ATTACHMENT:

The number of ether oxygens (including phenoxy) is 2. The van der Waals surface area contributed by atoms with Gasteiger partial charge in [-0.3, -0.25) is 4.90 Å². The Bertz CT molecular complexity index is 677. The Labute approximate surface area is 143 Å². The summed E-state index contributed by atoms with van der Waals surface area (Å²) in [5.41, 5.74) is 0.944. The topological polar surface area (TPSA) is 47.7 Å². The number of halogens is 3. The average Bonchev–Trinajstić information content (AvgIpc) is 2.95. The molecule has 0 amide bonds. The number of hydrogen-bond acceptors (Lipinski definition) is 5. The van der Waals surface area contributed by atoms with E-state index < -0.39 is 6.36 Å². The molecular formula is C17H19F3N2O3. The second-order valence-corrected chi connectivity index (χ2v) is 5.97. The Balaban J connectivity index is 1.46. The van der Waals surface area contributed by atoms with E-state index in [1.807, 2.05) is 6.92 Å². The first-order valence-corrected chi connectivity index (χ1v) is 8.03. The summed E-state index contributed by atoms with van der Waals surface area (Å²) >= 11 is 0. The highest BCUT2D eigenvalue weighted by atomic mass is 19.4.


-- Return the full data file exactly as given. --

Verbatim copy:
The number of ether oxygens (including phenoxy) is 2. The van der Waals surface area contributed by atoms with Gasteiger partial charge in [-0.3, -0.25) is 4.90 Å². The Bertz CT molecular complexity index is 677. The Labute approximate surface area is 143 Å². The summed E-state index contributed by atoms with van der Waals surface area (Å²) in [5.41, 5.74) is 0.944. The topological polar surface area (TPSA) is 47.7 Å². The number of halogens is 3. The average Bonchev–Trinajstić information content (AvgIpc) is 2.95. The molecule has 0 amide bonds. The number of hydrogen-bond acceptors (Lipinski definition) is 5. The van der Waals surface area contributed by atoms with E-state index < -0.39 is 6.36 Å². The molecular formula is C17H19F3N2O3. The second-order valence-corrected chi connectivity index (χ2v) is 5.97. The Balaban J connectivity index is 1.46. The van der Waals surface area contributed by atoms with E-state index in [1.807, 2.05) is 6.92 Å². The first-order valence-corrected chi connectivity index (χ1v) is 8.03. The summed E-state index contributed by atoms with van der Waals surface area (Å²) >= 11 is 0. The highest BCUT2D eigenvalue weighted by atomic mass is 19.4.